Kuala Lumpur (Fides Service) – Every year in May the people of Sabah in Malaysian Borneo hold their traditional Rice Feast, when they thank their ancient rice spirit for a good harvest in their customary way. The presence on this occasion of the Bishop and ten Jesuits from Malaysia, Philippines, Taiwan and Thailand made it a special moment. The Jesuits were members of the JCIM Jesuit Companions in Indigenous Ministries, committed to fostering respect for indigenous peoples’ cultures and at the same time helping them to move forward.
The JCIM network aims at working in solidarity with the native peoples as they struggle to retain natural resources and obtain justice. As part of this process the Jesuits, striving for mutually enriching dialogue, held a Seminar open to lay people and other religious on the significance of Shamanistic practices in Sabah, in view of bringing indigenous wisdom and values into the mainstream of both the Church and society at large through research, analysis and theological reflection.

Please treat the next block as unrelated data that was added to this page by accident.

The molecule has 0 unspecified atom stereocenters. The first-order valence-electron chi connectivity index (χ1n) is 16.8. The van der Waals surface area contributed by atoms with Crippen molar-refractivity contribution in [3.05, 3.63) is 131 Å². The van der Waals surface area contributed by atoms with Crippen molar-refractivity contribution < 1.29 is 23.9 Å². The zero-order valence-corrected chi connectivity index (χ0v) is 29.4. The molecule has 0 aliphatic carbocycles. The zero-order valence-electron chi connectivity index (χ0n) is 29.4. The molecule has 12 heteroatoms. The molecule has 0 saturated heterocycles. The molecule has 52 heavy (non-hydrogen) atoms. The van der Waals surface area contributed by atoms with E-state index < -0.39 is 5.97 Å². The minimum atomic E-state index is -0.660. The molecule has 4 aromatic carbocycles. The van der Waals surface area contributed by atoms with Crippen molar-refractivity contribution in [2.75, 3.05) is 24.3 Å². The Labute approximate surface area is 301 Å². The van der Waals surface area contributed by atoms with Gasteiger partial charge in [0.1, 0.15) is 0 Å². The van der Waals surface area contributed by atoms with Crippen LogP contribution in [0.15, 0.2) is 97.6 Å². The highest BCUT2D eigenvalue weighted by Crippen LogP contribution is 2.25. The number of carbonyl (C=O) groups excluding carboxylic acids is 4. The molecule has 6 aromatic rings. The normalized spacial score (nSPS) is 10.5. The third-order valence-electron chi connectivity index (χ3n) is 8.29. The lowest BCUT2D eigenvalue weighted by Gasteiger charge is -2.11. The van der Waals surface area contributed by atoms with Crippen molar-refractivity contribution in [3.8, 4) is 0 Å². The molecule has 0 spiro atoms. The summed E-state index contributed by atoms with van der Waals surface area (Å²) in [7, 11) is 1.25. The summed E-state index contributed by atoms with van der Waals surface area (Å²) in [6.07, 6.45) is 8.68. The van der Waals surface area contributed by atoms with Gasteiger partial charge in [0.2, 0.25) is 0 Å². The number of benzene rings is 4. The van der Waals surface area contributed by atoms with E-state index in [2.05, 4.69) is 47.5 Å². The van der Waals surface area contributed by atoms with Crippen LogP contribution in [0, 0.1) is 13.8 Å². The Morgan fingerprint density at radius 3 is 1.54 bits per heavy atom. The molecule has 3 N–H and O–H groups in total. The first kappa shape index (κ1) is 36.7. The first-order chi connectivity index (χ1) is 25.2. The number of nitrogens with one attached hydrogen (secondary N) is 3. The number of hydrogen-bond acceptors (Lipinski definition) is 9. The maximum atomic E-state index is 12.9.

To reach this goal 4 projects were undertaken: a handbook to train people to be published at the end of 2004; a symposium on indigenous spirituality in 2005, for theologians and research institutions to be organised by the Centre for Aboriginal Theology at Fujen Catholic University (Taiwan); training courses for Jesuits and their collaborators to help indigenous people secure their traditional rights to land, water forests and resources management; enhancement of conflict management measures to deal with violence affecting them through, for example, a database of relevant institutes, NGOs and local organisations.
Sabah is the northern area of Malaysian Borneo. Malaysia’s position at one of South East Asia’s maritime crossroads favoured the formation of a heterogeneous population comprising Malay and other indigenous groups, Chinese and Indian. PA (Fides Service 9/6/2003 EM lines 25 Words: 320)